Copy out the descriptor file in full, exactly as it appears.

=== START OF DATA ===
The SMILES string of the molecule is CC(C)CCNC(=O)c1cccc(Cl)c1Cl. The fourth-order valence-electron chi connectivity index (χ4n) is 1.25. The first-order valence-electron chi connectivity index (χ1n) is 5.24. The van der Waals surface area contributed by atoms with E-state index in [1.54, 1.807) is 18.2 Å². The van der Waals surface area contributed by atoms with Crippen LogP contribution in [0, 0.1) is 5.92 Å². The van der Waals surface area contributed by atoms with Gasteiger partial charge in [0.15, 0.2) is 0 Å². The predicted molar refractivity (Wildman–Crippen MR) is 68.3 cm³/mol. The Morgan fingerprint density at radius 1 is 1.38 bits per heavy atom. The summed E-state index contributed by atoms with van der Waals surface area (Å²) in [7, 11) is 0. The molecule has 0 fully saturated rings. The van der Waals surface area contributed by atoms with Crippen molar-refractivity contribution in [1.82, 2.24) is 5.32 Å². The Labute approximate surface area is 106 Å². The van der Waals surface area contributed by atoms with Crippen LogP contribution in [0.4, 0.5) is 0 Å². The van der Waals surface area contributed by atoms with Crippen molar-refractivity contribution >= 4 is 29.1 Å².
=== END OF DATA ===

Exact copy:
The SMILES string of the molecule is CC(C)CCNC(=O)c1cccc(Cl)c1Cl. The fourth-order valence-electron chi connectivity index (χ4n) is 1.25. The first-order valence-electron chi connectivity index (χ1n) is 5.24. The van der Waals surface area contributed by atoms with E-state index in [1.54, 1.807) is 18.2 Å². The van der Waals surface area contributed by atoms with Crippen LogP contribution in [0, 0.1) is 5.92 Å². The van der Waals surface area contributed by atoms with Gasteiger partial charge in [0.15, 0.2) is 0 Å². The predicted molar refractivity (Wildman–Crippen MR) is 68.3 cm³/mol. The Morgan fingerprint density at radius 1 is 1.38 bits per heavy atom. The summed E-state index contributed by atoms with van der Waals surface area (Å²) in [7, 11) is 0. The molecule has 0 fully saturated rings. The van der Waals surface area contributed by atoms with Crippen molar-refractivity contribution in [1.82, 2.24) is 5.32 Å². The Labute approximate surface area is 106 Å². The van der Waals surface area contributed by atoms with Crippen LogP contribution in [0.4, 0.5) is 0 Å². The van der Waals surface area contributed by atoms with Crippen molar-refractivity contribution >= 4 is 29.1 Å².